Quantitative analysis of angiogenesis in microfluidic devices
Date of Issue2017
School of Electrical and Electronic Engineering
Angiogenesis is the growth of new blood vessels from existing vessels. It is a critical process in fetal development, wound healing, and growth and development. However, it also plays an important role in cancer growth and spread, which is one of the leading causes of deaths worldwide. Better understanding of angiogenic mechanism is required to develop effective antiangiogenic therapies for cancer treatment. During angiogenesis, endothelial cells (ECs) migrate in a coordinated manner by specializing into two distinct phenotypes: tip cells and stalk cells. Tip cells extend dynamic filopodia to sense and respond to angiogenic stimuli, and stalk cells trail behind tip cells to form solid vessels. Both cell phenotypes can dynamically switch positions and functions during the sprouting process. The inter-transition of the cell phenotypes plays an important role for ECs sprouting out from monolayer, extending and creating new branches, as well as reconnecting in a later stage. Automated image analysis tools to analyze experimental microscopy images are useful for a wide range of biomedical investigations, since they can provide quantitative understanding of the biological processes for biologists and generate numerical data to build computational models. In this thesis, we focus on ECs migration and angiogenic vascular formation for a better understanding of angiogenesis. Therefore, our objectives include culturing angiogenic vessels with branching in 3D in vitro environments, developing automated image analysis systems to track multiple ECs migration and to track the angiogenic vessel formation. In the following, we will discuss each objective in detail. Firstly, we conduct angiogenic experiments in the 3D microfluidic devices (MFDs), which mimic the in vivo system. By providing tumor angiogenic growth factors (TAFs) such as Vascular Endothelial Growth Factor (VEGF) and Sphingosine-1-phosphate (S1P) in the 3D MFDs, angiogenic vessels with branching are formed. The sprouting processes are observed with a phase contrast microscope daily and with a confocal microscope at the end time. To investigate the influence of S1P on angiogenic vessel morphologies, we consider three different S1P conditions. The experimental observations suggest that the positive S1P gradient increases the average length of the angiogenic vessels. Secondly, we develop an automated multi-cell tracking system (AMCTS) to track the migrating ECs within the angiogenic vessels from the time-lapse phase contrast images. The proposed system consists of preprocessing to eliminate the non-gel region and obtain binary angiogenic vessel shapes, cell detection to _nd and label the EC candidates, and multiple hypothesis Kalman _ltering to associate and track the detected EC candidates over the image sequences. Biological knowledge is incorporated when estimating the track probability during cell association. Numerical results indicate that the proposed system is able to track the cell migration trajectories accurately. Cell lineage plots, showing the history of the cell proliferation and cell migration into the gel, with timestamps of when it is in-focus and out-of-focus, are also generated automatically from this system. Thirdly, we propose an automated vessel formation tracking system (AVFTS) to track the vessel formation and extract quantitative vessel information from the timelapse phase contrast images. The proposed system consists of preprocessing, skeletonization, and branch tracking. After obtaining the binary vessel shapes through preprocessing, we apply a distance transform (DT) and an augmented fast marching method (AFMM) to extract the vessel skeletons, which are a group of segments connected by nodes. Next, we train a support vector machine (SVM) classifier to distinguish and remove the specious segments which are not part of the vessels. Lastly, we identify the route for each branch by joining the linked skeleton segments and associate the branches over image sequences by the Hungarian method. This system is applicable to distinguish tip and stalk cells based on their relative cell positions within a branch. Moreover, it also helps biologists to investigate the influence of different angiogenic factors by automatically extracting quantitative vessel information including vessel length, vessel width, and the number of branches from experimental microscopy images. Specifically, we quantify the experimental results under different S1P conditions and find that the positive S1P gradient increases ECs migration and vessel elongation, and leads to higher possibilities for branching to occur. In conclusion, we culture angiogenic vessels over long period of time in 3D MFDs and develop two automated image analysis systems to quantitatively analyze these angiogenic vessels. These systems would bene_t biologists by providing quantitative and accurate comparison of the inuence of di_erent growth factors on angiogenic vessel morphologies. They also provide numerical data to build computational models for angiogenesis prediction.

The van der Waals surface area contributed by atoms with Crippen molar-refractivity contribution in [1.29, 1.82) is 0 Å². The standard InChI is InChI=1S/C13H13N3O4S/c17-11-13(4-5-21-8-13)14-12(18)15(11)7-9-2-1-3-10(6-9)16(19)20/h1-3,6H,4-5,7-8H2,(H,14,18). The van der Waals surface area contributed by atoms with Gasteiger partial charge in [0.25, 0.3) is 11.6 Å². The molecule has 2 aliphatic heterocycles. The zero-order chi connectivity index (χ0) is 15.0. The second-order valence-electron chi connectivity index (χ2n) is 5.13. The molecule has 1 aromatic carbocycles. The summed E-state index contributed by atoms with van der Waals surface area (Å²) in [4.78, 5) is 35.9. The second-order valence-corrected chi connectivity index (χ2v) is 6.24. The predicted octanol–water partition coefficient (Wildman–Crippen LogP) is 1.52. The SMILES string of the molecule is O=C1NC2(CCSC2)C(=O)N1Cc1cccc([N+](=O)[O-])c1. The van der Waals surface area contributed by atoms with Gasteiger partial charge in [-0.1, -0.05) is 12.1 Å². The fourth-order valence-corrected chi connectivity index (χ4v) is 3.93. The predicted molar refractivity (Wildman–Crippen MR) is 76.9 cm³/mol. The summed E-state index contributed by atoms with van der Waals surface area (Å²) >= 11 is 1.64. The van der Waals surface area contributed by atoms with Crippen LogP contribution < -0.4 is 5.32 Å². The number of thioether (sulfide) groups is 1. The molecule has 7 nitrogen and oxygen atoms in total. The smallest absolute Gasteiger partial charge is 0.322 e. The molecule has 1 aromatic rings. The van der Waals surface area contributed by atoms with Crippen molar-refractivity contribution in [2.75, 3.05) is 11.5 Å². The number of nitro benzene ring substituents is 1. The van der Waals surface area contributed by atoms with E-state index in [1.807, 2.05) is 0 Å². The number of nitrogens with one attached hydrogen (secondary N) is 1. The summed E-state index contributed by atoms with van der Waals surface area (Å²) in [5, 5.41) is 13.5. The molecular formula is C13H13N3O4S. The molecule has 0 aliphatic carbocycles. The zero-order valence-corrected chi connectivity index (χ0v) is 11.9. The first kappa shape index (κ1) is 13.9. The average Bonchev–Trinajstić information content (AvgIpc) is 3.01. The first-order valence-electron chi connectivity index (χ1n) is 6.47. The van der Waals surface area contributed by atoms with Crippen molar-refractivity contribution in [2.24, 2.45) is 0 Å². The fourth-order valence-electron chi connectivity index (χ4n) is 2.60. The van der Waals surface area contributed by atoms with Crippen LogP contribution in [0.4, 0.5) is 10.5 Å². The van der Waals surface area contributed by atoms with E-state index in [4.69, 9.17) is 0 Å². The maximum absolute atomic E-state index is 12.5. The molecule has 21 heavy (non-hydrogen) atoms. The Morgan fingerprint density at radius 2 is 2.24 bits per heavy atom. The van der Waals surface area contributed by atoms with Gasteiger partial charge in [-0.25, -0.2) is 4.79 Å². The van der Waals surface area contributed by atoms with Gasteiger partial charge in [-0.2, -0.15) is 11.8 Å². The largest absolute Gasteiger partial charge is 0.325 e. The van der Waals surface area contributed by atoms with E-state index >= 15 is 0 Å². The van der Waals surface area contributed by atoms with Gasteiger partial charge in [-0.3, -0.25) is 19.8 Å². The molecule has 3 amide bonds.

DRNTU::Engineering::Electrical and electronic engineering